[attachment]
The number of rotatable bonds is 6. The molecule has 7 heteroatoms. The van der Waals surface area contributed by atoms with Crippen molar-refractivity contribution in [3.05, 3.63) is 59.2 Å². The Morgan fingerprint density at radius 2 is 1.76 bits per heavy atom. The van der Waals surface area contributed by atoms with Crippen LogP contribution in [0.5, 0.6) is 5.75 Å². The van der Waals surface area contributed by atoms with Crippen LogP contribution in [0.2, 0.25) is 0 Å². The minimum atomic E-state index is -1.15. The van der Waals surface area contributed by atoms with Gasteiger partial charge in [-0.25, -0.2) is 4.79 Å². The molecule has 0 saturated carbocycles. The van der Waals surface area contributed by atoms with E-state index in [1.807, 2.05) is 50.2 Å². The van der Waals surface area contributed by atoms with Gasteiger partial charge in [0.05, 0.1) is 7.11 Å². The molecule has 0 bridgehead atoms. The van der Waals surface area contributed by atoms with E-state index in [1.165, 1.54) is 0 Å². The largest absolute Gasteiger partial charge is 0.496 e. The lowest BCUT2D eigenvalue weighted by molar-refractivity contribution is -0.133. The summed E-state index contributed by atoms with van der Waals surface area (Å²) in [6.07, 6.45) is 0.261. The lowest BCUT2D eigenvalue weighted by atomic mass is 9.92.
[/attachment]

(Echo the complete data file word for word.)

The number of rotatable bonds is 6. The molecule has 7 heteroatoms. The van der Waals surface area contributed by atoms with Crippen molar-refractivity contribution in [3.05, 3.63) is 59.2 Å². The Morgan fingerprint density at radius 2 is 1.76 bits per heavy atom. The van der Waals surface area contributed by atoms with Crippen LogP contribution in [0.5, 0.6) is 5.75 Å². The van der Waals surface area contributed by atoms with Crippen LogP contribution in [0.2, 0.25) is 0 Å². The minimum atomic E-state index is -1.15. The van der Waals surface area contributed by atoms with Gasteiger partial charge in [-0.25, -0.2) is 4.79 Å². The molecule has 0 saturated carbocycles. The van der Waals surface area contributed by atoms with E-state index in [1.807, 2.05) is 50.2 Å². The van der Waals surface area contributed by atoms with Gasteiger partial charge in [0.05, 0.1) is 7.11 Å². The molecule has 0 bridgehead atoms. The van der Waals surface area contributed by atoms with E-state index in [1.165, 1.54) is 0 Å². The largest absolute Gasteiger partial charge is 0.496 e. The lowest BCUT2D eigenvalue weighted by molar-refractivity contribution is -0.133. The summed E-state index contributed by atoms with van der Waals surface area (Å²) in [6.07, 6.45) is 0.261. The lowest BCUT2D eigenvalue weighted by atomic mass is 9.92.